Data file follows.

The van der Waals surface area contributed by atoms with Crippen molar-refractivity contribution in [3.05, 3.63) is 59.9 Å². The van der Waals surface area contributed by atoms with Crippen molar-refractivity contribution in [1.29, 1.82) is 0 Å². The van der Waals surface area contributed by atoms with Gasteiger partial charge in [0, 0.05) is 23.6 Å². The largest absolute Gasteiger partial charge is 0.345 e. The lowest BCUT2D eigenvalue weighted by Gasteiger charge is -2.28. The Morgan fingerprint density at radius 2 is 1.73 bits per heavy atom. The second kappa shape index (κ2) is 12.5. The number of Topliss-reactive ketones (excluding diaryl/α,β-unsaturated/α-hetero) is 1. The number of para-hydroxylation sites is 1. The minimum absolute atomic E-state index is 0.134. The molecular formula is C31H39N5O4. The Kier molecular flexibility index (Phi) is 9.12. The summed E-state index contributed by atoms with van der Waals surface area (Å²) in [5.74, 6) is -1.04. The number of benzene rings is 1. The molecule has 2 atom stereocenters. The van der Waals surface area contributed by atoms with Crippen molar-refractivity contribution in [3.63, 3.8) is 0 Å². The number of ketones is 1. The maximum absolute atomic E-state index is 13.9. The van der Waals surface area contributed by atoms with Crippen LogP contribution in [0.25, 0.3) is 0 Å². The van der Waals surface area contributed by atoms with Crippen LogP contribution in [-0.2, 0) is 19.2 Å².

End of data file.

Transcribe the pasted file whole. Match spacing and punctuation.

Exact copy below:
The van der Waals surface area contributed by atoms with Crippen molar-refractivity contribution in [3.05, 3.63) is 59.9 Å². The van der Waals surface area contributed by atoms with Crippen molar-refractivity contribution in [1.29, 1.82) is 0 Å². The van der Waals surface area contributed by atoms with Gasteiger partial charge in [0, 0.05) is 23.6 Å². The largest absolute Gasteiger partial charge is 0.345 e. The lowest BCUT2D eigenvalue weighted by Gasteiger charge is -2.28. The Morgan fingerprint density at radius 2 is 1.73 bits per heavy atom. The second kappa shape index (κ2) is 12.5. The number of Topliss-reactive ketones (excluding diaryl/α,β-unsaturated/α-hetero) is 1. The number of para-hydroxylation sites is 1. The minimum absolute atomic E-state index is 0.134. The molecular formula is C31H39N5O4. The Kier molecular flexibility index (Phi) is 9.12. The summed E-state index contributed by atoms with van der Waals surface area (Å²) in [5.74, 6) is -1.04. The number of benzene rings is 1. The molecule has 2 atom stereocenters. The van der Waals surface area contributed by atoms with Crippen molar-refractivity contribution in [3.63, 3.8) is 0 Å². The number of ketones is 1. The maximum absolute atomic E-state index is 13.9. The van der Waals surface area contributed by atoms with Crippen LogP contribution in [0.25, 0.3) is 0 Å². The van der Waals surface area contributed by atoms with Crippen LogP contribution in [-0.2, 0) is 19.2 Å².